Miles three and four were 7:57 and 7:59, respectively.  Note the sub-8 minute miles that I ran like a boss right in the middle of a 10 k race without freaking out or worrying or anything.  I got to the 5km timing mat in 26:15, so exactly on course for a 52:30, right where I wanted to be.

Mile five was the second of the three hills (the first was unremarkable and happened in mile 2) and I slowed down a bit to 8:24. I was on pace for an 8:08 mile until that hill, but it was a fun hill. Right after it was when I started to feel tired in the legs and regret slightly those fast miles in the middle. This was also where I got passed by Inga with the blond braids.  Really, I have no idea what her name was, but she was strong, had amazing calf muscles (I know, I got to watch them from behind for the rest of the race, but they got kind of far away towards the end).

Mile 6 was 8:06 and still passing people. The third hill is at the end of mile 6 and it was also a fun hill. According to the wife, that is because I am a masochist. I sprinted the last 0.26 mile (my tangents weren’t too bad today!) at a pace of 7:38 and finished the whole shebang in 51:31, which is a whopping big PR! Merry New Year to me! Running is significantly more fun when I’m healthy and uninjured at the same time. I highly recommend it as a race strategy.  I finished 118 out of 533 women (there were over 1300 men running, yet another instance of the weird German/European bias against women in road races and triathlons.  This race in Washington, DC would have had about an even split between men and women) and 22 out of 90 in my age category.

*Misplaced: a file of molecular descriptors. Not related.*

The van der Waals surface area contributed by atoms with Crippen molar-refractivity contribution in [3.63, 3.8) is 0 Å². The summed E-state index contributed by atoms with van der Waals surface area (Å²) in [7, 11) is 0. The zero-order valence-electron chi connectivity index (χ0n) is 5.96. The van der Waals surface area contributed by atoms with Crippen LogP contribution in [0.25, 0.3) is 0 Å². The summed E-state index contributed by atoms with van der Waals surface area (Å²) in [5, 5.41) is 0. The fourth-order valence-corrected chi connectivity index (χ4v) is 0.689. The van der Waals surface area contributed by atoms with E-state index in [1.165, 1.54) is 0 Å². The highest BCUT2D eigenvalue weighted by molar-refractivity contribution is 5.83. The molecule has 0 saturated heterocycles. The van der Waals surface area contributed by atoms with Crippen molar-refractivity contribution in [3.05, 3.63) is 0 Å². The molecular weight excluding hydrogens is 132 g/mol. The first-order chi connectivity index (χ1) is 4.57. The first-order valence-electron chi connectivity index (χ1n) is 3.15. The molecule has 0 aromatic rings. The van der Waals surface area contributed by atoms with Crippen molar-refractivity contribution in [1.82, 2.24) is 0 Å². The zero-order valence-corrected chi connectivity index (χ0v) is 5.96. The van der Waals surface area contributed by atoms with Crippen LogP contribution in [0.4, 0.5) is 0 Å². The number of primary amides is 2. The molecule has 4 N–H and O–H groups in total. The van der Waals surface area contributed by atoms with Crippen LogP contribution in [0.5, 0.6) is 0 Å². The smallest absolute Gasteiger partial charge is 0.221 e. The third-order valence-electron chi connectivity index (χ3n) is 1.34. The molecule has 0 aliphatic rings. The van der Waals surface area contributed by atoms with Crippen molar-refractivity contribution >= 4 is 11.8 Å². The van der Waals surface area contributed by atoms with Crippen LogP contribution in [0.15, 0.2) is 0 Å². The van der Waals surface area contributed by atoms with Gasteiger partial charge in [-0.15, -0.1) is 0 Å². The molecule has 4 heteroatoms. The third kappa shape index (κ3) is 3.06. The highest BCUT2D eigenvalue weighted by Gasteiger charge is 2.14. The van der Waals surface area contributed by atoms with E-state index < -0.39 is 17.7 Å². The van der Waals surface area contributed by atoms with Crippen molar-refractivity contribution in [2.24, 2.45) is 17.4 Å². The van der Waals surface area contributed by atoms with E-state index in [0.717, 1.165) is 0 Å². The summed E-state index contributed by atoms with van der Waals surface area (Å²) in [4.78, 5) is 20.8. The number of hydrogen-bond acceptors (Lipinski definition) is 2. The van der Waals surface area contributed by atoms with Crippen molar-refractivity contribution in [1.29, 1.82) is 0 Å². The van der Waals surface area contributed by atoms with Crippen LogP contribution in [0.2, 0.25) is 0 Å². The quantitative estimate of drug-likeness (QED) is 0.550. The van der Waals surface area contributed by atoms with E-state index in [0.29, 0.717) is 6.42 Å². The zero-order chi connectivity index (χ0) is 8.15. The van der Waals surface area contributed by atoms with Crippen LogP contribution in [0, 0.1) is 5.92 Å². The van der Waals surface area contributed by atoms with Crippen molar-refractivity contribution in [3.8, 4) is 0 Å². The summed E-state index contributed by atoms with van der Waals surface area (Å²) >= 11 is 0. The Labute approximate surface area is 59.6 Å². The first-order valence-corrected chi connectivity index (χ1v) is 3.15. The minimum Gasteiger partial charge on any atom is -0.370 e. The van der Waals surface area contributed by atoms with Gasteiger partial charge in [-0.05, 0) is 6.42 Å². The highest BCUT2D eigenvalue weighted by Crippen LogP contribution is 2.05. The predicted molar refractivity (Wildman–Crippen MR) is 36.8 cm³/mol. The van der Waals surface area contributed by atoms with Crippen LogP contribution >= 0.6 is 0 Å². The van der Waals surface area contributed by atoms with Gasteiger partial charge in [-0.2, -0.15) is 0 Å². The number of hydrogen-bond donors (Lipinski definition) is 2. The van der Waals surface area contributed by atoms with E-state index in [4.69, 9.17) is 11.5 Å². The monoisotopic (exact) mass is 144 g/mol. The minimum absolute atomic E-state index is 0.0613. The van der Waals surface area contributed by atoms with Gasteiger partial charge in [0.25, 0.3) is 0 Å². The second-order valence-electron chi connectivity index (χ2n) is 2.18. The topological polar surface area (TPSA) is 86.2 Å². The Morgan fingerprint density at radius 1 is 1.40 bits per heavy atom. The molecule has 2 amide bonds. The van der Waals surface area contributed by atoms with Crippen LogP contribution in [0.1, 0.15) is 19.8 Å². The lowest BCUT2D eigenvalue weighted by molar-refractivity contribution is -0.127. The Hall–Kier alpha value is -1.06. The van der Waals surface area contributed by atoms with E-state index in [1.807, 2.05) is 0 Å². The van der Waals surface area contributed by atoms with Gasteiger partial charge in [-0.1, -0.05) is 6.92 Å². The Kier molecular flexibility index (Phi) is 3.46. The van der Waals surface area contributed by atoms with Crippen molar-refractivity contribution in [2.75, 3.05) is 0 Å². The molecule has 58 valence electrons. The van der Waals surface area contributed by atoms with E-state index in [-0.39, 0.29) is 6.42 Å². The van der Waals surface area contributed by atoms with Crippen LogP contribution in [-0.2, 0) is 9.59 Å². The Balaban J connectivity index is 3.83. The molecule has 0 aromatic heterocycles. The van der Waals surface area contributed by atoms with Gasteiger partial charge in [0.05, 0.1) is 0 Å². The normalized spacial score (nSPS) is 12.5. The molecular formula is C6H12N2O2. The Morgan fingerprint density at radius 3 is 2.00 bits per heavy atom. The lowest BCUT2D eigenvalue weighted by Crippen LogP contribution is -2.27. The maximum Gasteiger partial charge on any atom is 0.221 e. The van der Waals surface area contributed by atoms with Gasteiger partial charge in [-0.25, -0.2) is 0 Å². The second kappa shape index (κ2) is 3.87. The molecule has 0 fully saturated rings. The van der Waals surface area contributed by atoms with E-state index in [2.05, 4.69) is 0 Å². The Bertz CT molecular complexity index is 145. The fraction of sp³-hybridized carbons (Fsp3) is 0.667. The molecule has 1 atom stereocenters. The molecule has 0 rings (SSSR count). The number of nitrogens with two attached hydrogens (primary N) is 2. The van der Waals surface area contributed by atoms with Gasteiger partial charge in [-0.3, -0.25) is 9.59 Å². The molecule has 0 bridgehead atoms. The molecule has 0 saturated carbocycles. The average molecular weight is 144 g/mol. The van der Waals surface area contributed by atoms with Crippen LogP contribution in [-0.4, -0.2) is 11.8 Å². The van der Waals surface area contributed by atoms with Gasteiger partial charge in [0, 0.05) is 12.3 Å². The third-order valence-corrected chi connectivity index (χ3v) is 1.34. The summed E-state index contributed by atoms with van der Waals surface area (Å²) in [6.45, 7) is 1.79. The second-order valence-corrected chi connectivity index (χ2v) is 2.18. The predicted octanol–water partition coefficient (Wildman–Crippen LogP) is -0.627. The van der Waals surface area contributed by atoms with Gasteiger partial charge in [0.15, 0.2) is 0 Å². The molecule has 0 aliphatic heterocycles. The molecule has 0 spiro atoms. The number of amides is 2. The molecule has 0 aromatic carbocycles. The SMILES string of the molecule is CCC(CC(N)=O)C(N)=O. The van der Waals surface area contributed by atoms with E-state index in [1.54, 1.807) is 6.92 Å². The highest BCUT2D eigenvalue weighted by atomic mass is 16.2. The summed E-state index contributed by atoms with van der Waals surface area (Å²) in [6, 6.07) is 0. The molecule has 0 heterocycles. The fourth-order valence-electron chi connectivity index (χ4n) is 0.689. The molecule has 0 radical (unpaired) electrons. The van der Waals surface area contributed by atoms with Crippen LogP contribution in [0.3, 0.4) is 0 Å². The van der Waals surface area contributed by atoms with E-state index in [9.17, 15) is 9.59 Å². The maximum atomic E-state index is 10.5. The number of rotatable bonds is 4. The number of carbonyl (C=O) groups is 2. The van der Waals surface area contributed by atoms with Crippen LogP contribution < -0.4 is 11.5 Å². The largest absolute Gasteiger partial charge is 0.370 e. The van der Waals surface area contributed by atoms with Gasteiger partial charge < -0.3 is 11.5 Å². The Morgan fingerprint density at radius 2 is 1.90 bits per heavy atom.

Just as I finished, an older guy that I’d been running with and pacing for a few kilometers started talking to me. He wants me to join his running club and gave me a banana.  He also congratulated me on my PR and I barely escaped his conversation in time to see the Wife finish in around 57 minutes as she said she would.  Actually, I failed utterly to see the Wife finish as she as usual overestimated her finishing time and underestimated herself.  But just when I was starting to worry that something happened to her, she came up from behind me, tea already in hand. She finished in 56:15, not a PR (Her 10k PR comes from a net downhill course on a perfect running day and was until today faster than my 10k PR) but a course PR of over a minute.  She was also happy, ran negative splits, and basically ran a great race.  Other than missing her at the finish, it was a great day all around.